The first owner of the Last Chance Olive Ranch was a woman named Eliza and she is inspired to make this ranch because of her Spanish lover. I lost count of how many times I had to hear about Eliza’s Spanish lover. Not a boyfriend or husband or person who she had an affair with. Nope, this is a Spanish lover.
Also he died in an orchard accident. That sounded mildly interesting to me. What happened? Not a clue because they never say. “I thought you died in a baking accident” Baker from Into the Woods
This book actually contains 30-50 feral hogs and that is before that was a thing on twitter. Nothing against this, it was just odd.
McQuaid has this ex-wife Sally and she apparently has a split personality. So not only does McQuaid have someone who can break out of prison coming after him, this wife is in trouble and she is begging for help. It never once occurs to McQuaid that maybe Max, the insane prison escapee might be the one after her. Max isn’t but shouldn’t McQuaid think that was a reasonable possibility? But nope. And when Max does grab her, thinking it’s China, McQuaid freaking blames her.
McQuaid’s genius plan to catch this guy seems to involve letting reporters he knows state to the media that he still lives in the town he lives in and is going to a community cook off. The bad guy actually calls McQuaid and tells him he is coming for him but McQuaid never thinks to, you know, wait at home and be prepared when the guy shows up.
Also, Bad Max is supposed to have figured out a way to get out of prison and kill five different people (with some help) before getting to McQuaid’s house. Now, when Max gets there he finds Sally. Does he do what makes sense? You know, shoot the wife of the guy you hate and then wait until the guy you hate shows up and then shoot him? Nope! He instead kidnaps Sally, and calls McQuaid to lure him to a junkyard. Err… what? That makes literally no sense.
At one point McQuaid goes and sees his son who is in college. He sees his son kiss an African-American woman. McQuaid kind of flips out in his own mind. I get owning up to your own prejudices and all but what he immediately tries to remember is if in all of his conversations about sex with his son, if he had ever brought up the issue of interracial sex. McQuaid my dude, let’s chat to the side for a minute. You know what you need to know about interracial sex? The same things you need to know about any kind of sex. Same info, it doesn’t freaking change! This particular thing in the book made me wish I was out at sea so that I could chuck the book into the water. Of course then I was glad I wasn’t because I would have realized putting trash in the ocean is not good. What’s worse was that McQuaid then thinks of himself as “fairly liberal”. Mmmhmmm.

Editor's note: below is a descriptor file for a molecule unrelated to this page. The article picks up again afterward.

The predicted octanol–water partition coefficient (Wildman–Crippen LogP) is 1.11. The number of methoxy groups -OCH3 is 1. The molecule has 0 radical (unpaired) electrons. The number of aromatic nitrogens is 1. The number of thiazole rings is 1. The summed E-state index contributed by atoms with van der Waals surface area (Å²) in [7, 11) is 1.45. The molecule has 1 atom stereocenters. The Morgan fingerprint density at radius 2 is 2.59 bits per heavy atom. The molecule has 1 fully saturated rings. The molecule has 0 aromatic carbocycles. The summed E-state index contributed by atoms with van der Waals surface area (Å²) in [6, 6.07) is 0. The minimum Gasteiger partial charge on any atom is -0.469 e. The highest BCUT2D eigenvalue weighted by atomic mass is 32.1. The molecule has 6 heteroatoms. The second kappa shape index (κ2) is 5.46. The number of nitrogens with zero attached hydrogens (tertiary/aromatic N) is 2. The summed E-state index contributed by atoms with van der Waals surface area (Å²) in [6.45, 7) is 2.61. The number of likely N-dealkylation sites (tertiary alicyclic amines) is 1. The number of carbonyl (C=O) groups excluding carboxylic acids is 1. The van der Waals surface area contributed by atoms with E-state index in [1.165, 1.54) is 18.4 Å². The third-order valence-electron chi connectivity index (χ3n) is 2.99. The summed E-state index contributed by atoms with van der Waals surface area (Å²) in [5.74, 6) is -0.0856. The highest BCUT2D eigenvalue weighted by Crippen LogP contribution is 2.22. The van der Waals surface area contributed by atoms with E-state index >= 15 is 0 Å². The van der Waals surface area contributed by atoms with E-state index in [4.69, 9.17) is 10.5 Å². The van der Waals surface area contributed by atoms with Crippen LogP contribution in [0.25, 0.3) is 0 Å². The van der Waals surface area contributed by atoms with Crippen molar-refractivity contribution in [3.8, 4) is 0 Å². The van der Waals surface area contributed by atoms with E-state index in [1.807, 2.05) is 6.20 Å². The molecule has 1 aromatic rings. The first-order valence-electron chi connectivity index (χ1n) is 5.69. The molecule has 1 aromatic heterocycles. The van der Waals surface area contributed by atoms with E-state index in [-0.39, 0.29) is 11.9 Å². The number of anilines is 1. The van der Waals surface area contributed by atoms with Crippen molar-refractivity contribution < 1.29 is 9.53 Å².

Also, McQuaid seems to completely blame his ex-wife for having mental issues. He refers to her as “skitzy” in his mind. Let me just say this because I wish people would realize it, having multiple personalities is not the same as schizophrenia like at all. Books try to make this the same all the time but you know what it is when they do that? Horsepucky!
Speaking of my earlier point about language, McQuaid gets information out of a woman who is in with Max’s cousin Lester. It’s clear Lester is a horrible person and that Max has taken Sally by this point. The woman, named Candy, doesn’t think it’s all that weird that Sally has duct tape over her mouth. And she says that Sally is “a pain in the old patootie.” Okay, please, either make this character less dumb or at least let her use an actual word that a woman in that situation would use. The one I am thinking of is what usually follows Jack-
On China’s side of things, it’s so obvious Boyd is setting Maddie up that only a complete dummy wouldn’t figure that out. Maddie runs a successful business and is a college graduate but can’t seem to figure out Boyd’s motives. Why not? Because she is self conscious about a scar.
Also it’s completely obvious from the beginning of that story that Boyd is going to be revealed to be related to Maddie. See he tries to get her to marry him but Sofia, the half sister of Eliza, the woman with the Spanish lover, has a secret document in an olive wood box. China can’t possibly imagine what would be in there until she sees it even though we all know it’s going to be a birth certificate saying that Boyd is Maddie’s (well I was guessing half brother) cousin. Thus they can’t get married.
Hey, you know how they could have prevented Boyd from starting a fire and trying to forcibly take over the ranch? Give the birth certificate to Maddie, or her lawyer! Then I would have fifty percent less of this book I had to read!
There were so many things olives can do. I had no idea. I am sure this is true but they talk about how good it is to put in soap. Okay sure. Obviously good for food. No argument there. Then they talk about how it can be used as a cleaner possibly rivaling bleach. And that if it goes bad enough it is a fire accelerant. Wait, you want me to put this on my face and in my mouth? Mmmmm. I think I will pass….
So much of this book was simply an info dump and it got so obnoxious. We didn’t find out from general conversations or actions what a character was like. Nope, there are like five paragraph backgrounds we have to read through when we met or heard about a new character. That’s how I know Eliza had a Spanish lover.
I suppose the recipes might be good, I don’t know. But I appreciate that they are there because that was less for me to read!